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Wednesday, 11 May 2011
Page: 2237


Senator FIFIELD (VictoriaManager of Opposition Business in the Senate) (10:58): I rise to speak on the Electoral and Referendum Amendment (Enrolment and Prisoner Voting) Bill 2010. This bill seeks to make two changes to electoral law that the coalition finds objectionable. The bill also makes two uncontroversial amendments to which the coalition is not opposed. The opposition sees no problem with allowing prisoners to remain enrolled on the electoral roll even if they are not permitted to vote—which is the substance of the first non-controversial amendment. The coalition also has no objections to the second non-controversial amendment, which fixes an anomaly in the Electoral Act to ensure that all provisions of the act apply in the event of a half-Senate election. These two amend­ments are common-sense changes and the coalition does not seek to oppose them. However, the other two changes proposed in this bill are neither sensible nor common sense and the opposition cannot support their passage through this chamber.

The first undesirable change proposed in this bill relates to enrolment and the date of the closure of the electoral rolls before an election. The government alleges that this change is designed to make sure that people are not excluded from voting. The government claims that previous amend­ments to the Electoral Act made in 2006—which changed the time of the closure of the electoral law from seven days after the issue of the writs to 8 pm on the day the writs are issued—prevented many people from voting. This claim is pretty simplistic, to say the least. Certainly, the number of new enrolment or changes of address that the AEC dealt with dropped from 520,000 in 2004 to 263,000 in 2007 after the amendments to the Electoral Act were made in 2006.

However, the amendments were accom­panied by a strong advertising campaign funded by the then government to encourage people to enrol earlier. This is reflected in the fact that fewer people missed the enrolment deadline in 2007 than in 2004. In 2004 168,394 people missed the deadline of seven days after the writs were issued. Yet in 2007, when the deadline fell at 8 pm on the day the writs were issued, only 100,370 people missed the deadline. So we actually saw a drop in the number of people who were unsuccessful in their enrolment because of the deadline when it was moved forward under the 2006 laws.

Let us not forget, that it is indeed a criminal offence in this country to not be enrolled to vote once you are over the age of 18 years. What other laws are there that, when we break them, lobby groups like GetUp claim we are victims of some right-wing conspiracy of the Howard government? If we do not pay our taxes, no-one goes out on a limb to defend our rights to belatedly get the money to the tax office. If we forget to put on a seatbelt, no-one argues that they were not given enough time to do it up before driving off. In this country we are all bound by legal imperatives. Yet the legal imperative to be enrolled to vote and to have your enrolment record up to date is not sufficient for groups like GetUp. They feel that they need to sort of ride in on a white horse in case anyone has forgotten—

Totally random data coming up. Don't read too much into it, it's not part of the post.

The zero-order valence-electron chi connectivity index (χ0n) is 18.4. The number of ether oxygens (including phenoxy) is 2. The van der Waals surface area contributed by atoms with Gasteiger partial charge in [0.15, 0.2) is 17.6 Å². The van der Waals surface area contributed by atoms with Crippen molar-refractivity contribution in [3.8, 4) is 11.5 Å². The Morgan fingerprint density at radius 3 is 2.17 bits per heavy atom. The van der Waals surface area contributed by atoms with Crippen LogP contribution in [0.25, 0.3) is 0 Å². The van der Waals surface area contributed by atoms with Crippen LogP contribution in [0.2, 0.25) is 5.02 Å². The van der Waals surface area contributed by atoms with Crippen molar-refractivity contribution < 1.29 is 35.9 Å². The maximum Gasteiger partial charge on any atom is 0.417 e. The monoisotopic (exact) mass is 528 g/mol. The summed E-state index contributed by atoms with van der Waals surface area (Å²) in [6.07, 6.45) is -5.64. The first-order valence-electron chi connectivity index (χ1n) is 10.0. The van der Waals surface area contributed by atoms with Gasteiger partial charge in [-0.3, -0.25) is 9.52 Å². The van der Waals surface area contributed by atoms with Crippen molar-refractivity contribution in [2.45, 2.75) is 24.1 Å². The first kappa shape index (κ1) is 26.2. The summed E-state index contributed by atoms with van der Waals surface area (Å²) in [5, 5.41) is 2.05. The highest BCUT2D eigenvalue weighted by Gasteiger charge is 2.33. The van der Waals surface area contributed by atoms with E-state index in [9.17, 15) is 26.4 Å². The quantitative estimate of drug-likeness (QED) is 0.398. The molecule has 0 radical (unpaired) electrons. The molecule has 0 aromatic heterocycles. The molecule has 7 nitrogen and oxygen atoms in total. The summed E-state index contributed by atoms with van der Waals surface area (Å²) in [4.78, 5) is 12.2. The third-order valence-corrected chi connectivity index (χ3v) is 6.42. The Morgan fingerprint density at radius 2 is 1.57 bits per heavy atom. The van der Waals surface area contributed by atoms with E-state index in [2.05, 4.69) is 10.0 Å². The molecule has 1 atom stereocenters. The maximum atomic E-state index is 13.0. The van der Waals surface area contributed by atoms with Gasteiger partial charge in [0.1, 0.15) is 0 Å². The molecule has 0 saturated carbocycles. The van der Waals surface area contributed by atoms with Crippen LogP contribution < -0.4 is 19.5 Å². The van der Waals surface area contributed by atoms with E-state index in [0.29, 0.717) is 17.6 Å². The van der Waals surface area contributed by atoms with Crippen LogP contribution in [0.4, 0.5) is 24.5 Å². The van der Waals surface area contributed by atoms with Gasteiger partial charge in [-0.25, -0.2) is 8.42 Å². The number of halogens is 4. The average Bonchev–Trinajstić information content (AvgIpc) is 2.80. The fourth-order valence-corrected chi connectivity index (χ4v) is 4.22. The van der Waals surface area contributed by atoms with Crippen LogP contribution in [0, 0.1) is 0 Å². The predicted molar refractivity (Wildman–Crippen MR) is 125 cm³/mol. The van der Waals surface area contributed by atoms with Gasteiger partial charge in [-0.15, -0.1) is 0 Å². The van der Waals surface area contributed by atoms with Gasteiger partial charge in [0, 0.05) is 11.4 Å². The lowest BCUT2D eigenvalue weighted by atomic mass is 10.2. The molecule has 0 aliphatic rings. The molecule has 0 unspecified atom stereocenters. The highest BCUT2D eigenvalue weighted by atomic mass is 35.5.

Senator Conroy: They did win the case.

Senator FIFIELD: As I was saying, GetUp have this irresistible urge to ride in like a knight on a white horse ready to right a great wrong. In this case, GetUp sought to do that just in case anyone had forgotten not to break the electoral laws of the land.

Moreover, part of the reason the previous government felt the 2006 amendments to the Electoral Act were necessary was the legitimate concern about the possibility for electoral fraud from high levels of new enrolments after an election has been called. The integrity of the roll can be easily compromised when you have large numbers of people enrolling themselves at the very last minute, after an election has been called, particularly in a marginal seat. That does open the prospect of a compromise of our electoral system.

The decision of the High Court in the case of Rowe v The Electoral Commissioner, which relates to the time of the closure of the electoral rolls, was interesting because the dissenting judges were very strident in their opposition to the decision which declared the 2006 amendments unconstitutional. In particular, Justice Heydon was strongly opposed to the decision. He said of GetUp's actions, in which they deliberately confected late enrolments in order to appeal to the High Court when their enrolments were rejected, and I quote:

The plaintiffs were prevented from exercising their entitlement because they failed to comply with simple obligations and procedures.

He also said:

All other voters outside the three exceptional classes who fail to enrol or transfer enrolment are the authors of their own misfortune.

Let me repeat that. Justice Heydon said that they are 'the authors of their own misfortune'. He continued:

They have not taken the steps to enable them to vote which were not only available to them, but required of them by s.101. They are simple steps. It would have been very easy to take them. There was ample time to take them... I t is they who disqualify, disenfranchise, exclude or disentitle themselves, not the legislature.

I want to reemphasise what Justice Heydon said there. He said:

I t is they who disqualify, disenfranchise, exclude or disentitle themselves, not the legislature.

Spot on! They are very strong words and, in my view, they are entirely accurate. It is not the Electoral Act that disenfranchises a person, but rather a person's unwillingness to take the simple steps required of them by law to maintain an accurate enrolment. It is not the job of the state to be lenient on people who fail to do what is required of them by law and who lose out as a result of their own actions.

The second objectionable change proposed in this bill relates to the eligibility of some prisoners to vote. Prior to 2006, any prisoner serving a custodial sentence of three years or more was prohibited from voting in federal elections. In 2006, the Electoral Act was amended so as to prevent any prisoner serving a custodial sentence of any length of time from voting. he bill before us today reverts the law on prisoner voting back to the legislation that existed prior to the 2006 amendment, in line with the High Court decision in Roach v the Electoral Commission. The coalition introduced that amendment in 2006 because we believe that people who commit crimes sufficient enough to warrant a prison term should not, while serving that prison term, be entitled to vote and thereby exercise influence on the society whose laws and rules they have disregarded. We believed that in 2006 and we believe that now. People serving prison sentences have committed significant crimes and have proved themselves unwilling to accept the laws that govern this country. As a result, they have forfeited their right to have a say on the governing of this country for the period of their prison sentence.